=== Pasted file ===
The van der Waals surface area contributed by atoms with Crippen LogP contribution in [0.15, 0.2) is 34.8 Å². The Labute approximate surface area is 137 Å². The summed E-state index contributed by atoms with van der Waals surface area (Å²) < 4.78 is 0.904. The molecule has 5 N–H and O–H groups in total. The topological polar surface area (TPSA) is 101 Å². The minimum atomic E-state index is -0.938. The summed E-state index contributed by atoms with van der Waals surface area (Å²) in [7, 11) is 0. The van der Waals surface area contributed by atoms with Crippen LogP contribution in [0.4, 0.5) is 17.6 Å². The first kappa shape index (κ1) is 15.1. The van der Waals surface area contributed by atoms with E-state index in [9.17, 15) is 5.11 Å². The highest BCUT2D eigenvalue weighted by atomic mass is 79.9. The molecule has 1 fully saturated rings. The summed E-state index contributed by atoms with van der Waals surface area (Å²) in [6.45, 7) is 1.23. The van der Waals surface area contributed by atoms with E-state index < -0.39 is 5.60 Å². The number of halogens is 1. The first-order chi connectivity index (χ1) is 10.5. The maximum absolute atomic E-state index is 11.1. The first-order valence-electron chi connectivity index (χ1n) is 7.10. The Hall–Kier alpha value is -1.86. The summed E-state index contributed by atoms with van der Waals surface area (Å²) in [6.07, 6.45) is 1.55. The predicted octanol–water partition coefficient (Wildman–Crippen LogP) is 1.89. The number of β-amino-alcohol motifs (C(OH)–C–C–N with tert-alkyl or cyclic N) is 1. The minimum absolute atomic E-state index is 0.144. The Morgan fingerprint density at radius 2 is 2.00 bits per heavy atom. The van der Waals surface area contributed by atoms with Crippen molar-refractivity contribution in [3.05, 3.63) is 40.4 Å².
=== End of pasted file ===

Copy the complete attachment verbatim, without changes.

The van der Waals surface area contributed by atoms with Crippen LogP contribution in [0.15, 0.2) is 34.8 Å². The Labute approximate surface area is 137 Å². The summed E-state index contributed by atoms with van der Waals surface area (Å²) < 4.78 is 0.904. The molecule has 5 N–H and O–H groups in total. The topological polar surface area (TPSA) is 101 Å². The minimum atomic E-state index is -0.938. The summed E-state index contributed by atoms with van der Waals surface area (Å²) in [7, 11) is 0. The van der Waals surface area contributed by atoms with Crippen LogP contribution in [0.4, 0.5) is 17.6 Å². The first kappa shape index (κ1) is 15.1. The van der Waals surface area contributed by atoms with E-state index in [9.17, 15) is 5.11 Å². The highest BCUT2D eigenvalue weighted by atomic mass is 79.9. The molecule has 1 fully saturated rings. The summed E-state index contributed by atoms with van der Waals surface area (Å²) in [6.45, 7) is 1.23. The van der Waals surface area contributed by atoms with E-state index < -0.39 is 5.60 Å². The number of halogens is 1. The first-order chi connectivity index (χ1) is 10.5. The maximum absolute atomic E-state index is 11.1. The first-order valence-electron chi connectivity index (χ1n) is 7.10. The Hall–Kier alpha value is -1.86. The summed E-state index contributed by atoms with van der Waals surface area (Å²) in [6.07, 6.45) is 1.55. The predicted octanol–water partition coefficient (Wildman–Crippen LogP) is 1.89. The number of β-amino-alcohol motifs (C(OH)–C–C–N with tert-alkyl or cyclic N) is 1. The minimum absolute atomic E-state index is 0.144. The Morgan fingerprint density at radius 2 is 2.00 bits per heavy atom. The van der Waals surface area contributed by atoms with Crippen molar-refractivity contribution in [3.05, 3.63) is 40.4 Å².